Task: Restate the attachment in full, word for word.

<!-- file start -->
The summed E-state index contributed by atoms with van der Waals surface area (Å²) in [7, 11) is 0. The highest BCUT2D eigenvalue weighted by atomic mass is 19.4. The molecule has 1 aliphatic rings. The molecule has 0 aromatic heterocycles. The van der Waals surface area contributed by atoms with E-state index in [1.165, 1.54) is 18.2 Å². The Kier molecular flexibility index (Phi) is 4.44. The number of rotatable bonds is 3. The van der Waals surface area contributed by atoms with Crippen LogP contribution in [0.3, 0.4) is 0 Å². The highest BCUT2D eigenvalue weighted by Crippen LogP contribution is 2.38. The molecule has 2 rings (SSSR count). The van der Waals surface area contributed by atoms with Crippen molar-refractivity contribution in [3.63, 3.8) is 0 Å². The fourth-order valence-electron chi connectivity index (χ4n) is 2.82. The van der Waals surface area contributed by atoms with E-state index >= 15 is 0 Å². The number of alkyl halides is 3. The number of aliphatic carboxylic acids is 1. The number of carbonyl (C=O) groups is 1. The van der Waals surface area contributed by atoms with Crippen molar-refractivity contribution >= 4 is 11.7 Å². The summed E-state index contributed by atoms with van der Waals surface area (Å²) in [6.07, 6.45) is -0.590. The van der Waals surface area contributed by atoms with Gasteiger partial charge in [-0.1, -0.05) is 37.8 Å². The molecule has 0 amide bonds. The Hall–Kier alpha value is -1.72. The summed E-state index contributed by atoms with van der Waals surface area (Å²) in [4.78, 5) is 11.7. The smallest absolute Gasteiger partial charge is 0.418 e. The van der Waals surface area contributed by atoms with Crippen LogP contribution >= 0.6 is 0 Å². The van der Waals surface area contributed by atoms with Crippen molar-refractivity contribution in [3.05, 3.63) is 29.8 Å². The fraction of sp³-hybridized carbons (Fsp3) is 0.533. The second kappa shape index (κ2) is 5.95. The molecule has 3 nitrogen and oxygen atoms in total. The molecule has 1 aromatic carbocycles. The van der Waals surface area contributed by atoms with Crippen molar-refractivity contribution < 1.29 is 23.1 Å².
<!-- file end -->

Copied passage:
The summed E-state index contributed by atoms with van der Waals surface area (Å²) in [7, 11) is 0. The highest BCUT2D eigenvalue weighted by atomic mass is 19.4. The molecule has 1 aliphatic rings. The molecule has 0 aromatic heterocycles. The van der Waals surface area contributed by atoms with E-state index in [1.165, 1.54) is 18.2 Å². The Kier molecular flexibility index (Phi) is 4.44. The number of rotatable bonds is 3. The van der Waals surface area contributed by atoms with Crippen LogP contribution in [0.3, 0.4) is 0 Å². The highest BCUT2D eigenvalue weighted by Crippen LogP contribution is 2.38. The molecule has 2 rings (SSSR count). The van der Waals surface area contributed by atoms with Crippen molar-refractivity contribution in [3.63, 3.8) is 0 Å². The fourth-order valence-electron chi connectivity index (χ4n) is 2.82. The van der Waals surface area contributed by atoms with E-state index >= 15 is 0 Å². The number of alkyl halides is 3. The number of aliphatic carboxylic acids is 1. The number of carbonyl (C=O) groups is 1. The van der Waals surface area contributed by atoms with Crippen molar-refractivity contribution >= 4 is 11.7 Å². The summed E-state index contributed by atoms with van der Waals surface area (Å²) in [6.07, 6.45) is -0.590. The van der Waals surface area contributed by atoms with Gasteiger partial charge in [-0.1, -0.05) is 37.8 Å². The molecule has 0 amide bonds. The Hall–Kier alpha value is -1.72. The summed E-state index contributed by atoms with van der Waals surface area (Å²) in [4.78, 5) is 11.7. The smallest absolute Gasteiger partial charge is 0.418 e. The van der Waals surface area contributed by atoms with Crippen LogP contribution >= 0.6 is 0 Å². The van der Waals surface area contributed by atoms with Crippen molar-refractivity contribution in [3.05, 3.63) is 29.8 Å². The fraction of sp³-hybridized carbons (Fsp3) is 0.533. The second kappa shape index (κ2) is 5.95. The molecule has 3 nitrogen and oxygen atoms in total. The molecule has 1 aromatic carbocycles. The van der Waals surface area contributed by atoms with Crippen molar-refractivity contribution < 1.29 is 23.1 Å².